The Nitrogen Cycle Explained
Nitrogen is necessary for all life on Earth. Nitrogen is an important component in plant and animal cells. Organisms need nitrogen to produce proteins, nucleic acids, and amino acids. While nitrogen gas (mostly N2) makes up 78% of the Earth’s atmosphere, it is not usable in that form by most plants and animals. Most living things can only use nitrogen when combined with carbon, hydrogen, or oxygen. The nitrogen cycle describes the way in which microorganisms transform atmospheric nitrogen and the nitrogen contained in organic matter into usable compounds. The steps of the nitrogen cycle are: nitrogen fixation, assimilation, ammonification, nitrification, dentrification, and anaerobic ammonium oxidation.
Processes in the Nitrogen Cycle
The nitrogen cycle begins with atmospheric nitrogen. To be useful to plant and animal life, N2 must be combined (or “fixed”) with hydrogen to form ammonium (NH4) ions or with oxygen (NO3) to form nitrate ions. Microorganisms in the Earth’s soil convert N2 into ammonia. This process is called “nitrogen fixation” and the microorganisms that accomplish it include free-living bacteria, such as Azotobacter, Purple sulphur bacteria, some Cyanobacteria, as well as bacteria that live symbiotically with legumes and other plants, such as Rhizobium.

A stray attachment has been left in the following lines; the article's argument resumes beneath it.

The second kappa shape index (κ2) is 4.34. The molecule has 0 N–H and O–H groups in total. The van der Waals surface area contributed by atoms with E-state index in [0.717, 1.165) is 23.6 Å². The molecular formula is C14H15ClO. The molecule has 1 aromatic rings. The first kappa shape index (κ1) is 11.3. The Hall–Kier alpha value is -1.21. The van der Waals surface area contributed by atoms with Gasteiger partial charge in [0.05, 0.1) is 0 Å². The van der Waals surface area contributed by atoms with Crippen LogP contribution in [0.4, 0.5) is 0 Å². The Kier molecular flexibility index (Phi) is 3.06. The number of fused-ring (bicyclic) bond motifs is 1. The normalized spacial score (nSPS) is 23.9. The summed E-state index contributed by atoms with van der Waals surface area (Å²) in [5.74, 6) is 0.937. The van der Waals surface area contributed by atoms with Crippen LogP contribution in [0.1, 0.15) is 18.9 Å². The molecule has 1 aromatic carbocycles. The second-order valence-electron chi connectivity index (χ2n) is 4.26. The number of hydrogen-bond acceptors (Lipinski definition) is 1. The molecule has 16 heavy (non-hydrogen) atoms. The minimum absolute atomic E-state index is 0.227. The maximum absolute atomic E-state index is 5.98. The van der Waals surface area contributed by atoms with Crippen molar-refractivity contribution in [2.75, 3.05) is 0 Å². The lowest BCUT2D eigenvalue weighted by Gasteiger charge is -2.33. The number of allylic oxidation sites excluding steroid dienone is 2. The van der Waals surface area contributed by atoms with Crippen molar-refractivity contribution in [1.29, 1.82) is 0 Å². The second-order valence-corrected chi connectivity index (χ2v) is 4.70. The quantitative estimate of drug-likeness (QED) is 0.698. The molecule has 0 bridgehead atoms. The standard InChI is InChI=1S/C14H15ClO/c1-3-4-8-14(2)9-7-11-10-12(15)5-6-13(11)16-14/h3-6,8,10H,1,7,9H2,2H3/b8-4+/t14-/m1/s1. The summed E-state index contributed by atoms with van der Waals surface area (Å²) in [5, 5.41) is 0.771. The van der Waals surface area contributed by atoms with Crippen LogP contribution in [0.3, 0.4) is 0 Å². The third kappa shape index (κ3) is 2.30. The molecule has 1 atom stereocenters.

Plants can use either ammonium or nitrate, which they absorb and use to create organic molecules, like DNA and amino acids. This process is called “assimilation”. Animals, which cannot absorb nitrates, obtain these nutrients by eating plants or animals that consume plants. Ammonification begins when plants and animals die and decompose, or when animals excrete waste. Decomposing bacteria convert organic nitrogen nutrients back to ammonia and ammonium salts. Nitrification occurs when nitrifying bacteria convert ammonium to nitrate. These bacteria obtain their own energy though the oxidation of ammonium and by obtaining carbon from carbon dioxide in order to produce organic compounds. Certain species of these bacteria make nitrite (NO2) from ammonium and others make nitrate (NO3-) from nitrite.